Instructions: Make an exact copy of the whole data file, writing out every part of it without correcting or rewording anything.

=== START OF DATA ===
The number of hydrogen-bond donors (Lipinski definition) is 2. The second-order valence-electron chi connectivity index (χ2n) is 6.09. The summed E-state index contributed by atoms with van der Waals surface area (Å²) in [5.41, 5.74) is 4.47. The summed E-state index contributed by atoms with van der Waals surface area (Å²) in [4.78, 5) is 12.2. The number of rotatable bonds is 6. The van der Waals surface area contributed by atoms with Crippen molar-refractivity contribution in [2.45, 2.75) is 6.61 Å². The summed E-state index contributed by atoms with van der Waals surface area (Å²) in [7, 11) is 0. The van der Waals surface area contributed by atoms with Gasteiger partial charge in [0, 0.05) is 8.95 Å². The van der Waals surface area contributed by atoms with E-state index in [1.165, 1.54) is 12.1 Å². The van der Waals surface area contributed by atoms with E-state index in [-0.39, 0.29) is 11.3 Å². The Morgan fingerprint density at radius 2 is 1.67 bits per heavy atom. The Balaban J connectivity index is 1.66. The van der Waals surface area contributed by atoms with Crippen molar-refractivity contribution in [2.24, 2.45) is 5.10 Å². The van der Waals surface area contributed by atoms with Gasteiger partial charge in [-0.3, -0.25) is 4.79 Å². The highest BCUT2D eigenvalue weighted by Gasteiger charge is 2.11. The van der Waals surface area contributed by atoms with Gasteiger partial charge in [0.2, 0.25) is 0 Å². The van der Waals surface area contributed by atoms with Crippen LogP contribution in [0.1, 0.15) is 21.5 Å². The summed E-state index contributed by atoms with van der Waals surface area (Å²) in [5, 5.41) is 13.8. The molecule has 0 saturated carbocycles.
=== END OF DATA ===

The number of hydrogen-bond donors (Lipinski definition) is 2. The second-order valence-electron chi connectivity index (χ2n) is 6.09. The summed E-state index contributed by atoms with van der Waals surface area (Å²) in [5.41, 5.74) is 4.47. The summed E-state index contributed by atoms with van der Waals surface area (Å²) in [4.78, 5) is 12.2. The number of rotatable bonds is 6. The van der Waals surface area contributed by atoms with Crippen molar-refractivity contribution in [2.45, 2.75) is 6.61 Å². The summed E-state index contributed by atoms with van der Waals surface area (Å²) in [7, 11) is 0. The van der Waals surface area contributed by atoms with Gasteiger partial charge in [0, 0.05) is 8.95 Å². The van der Waals surface area contributed by atoms with E-state index in [1.165, 1.54) is 12.1 Å². The van der Waals surface area contributed by atoms with E-state index in [-0.39, 0.29) is 11.3 Å². The Morgan fingerprint density at radius 2 is 1.67 bits per heavy atom. The Balaban J connectivity index is 1.66. The van der Waals surface area contributed by atoms with Crippen molar-refractivity contribution in [2.24, 2.45) is 5.10 Å². The van der Waals surface area contributed by atoms with Gasteiger partial charge in [-0.3, -0.25) is 4.79 Å². The highest BCUT2D eigenvalue weighted by Gasteiger charge is 2.11. The van der Waals surface area contributed by atoms with Gasteiger partial charge in [0.2, 0.25) is 0 Å². The van der Waals surface area contributed by atoms with Crippen LogP contribution in [0.1, 0.15) is 21.5 Å². The summed E-state index contributed by atoms with van der Waals surface area (Å²) in [5, 5.41) is 13.8. The molecule has 0 saturated carbocycles.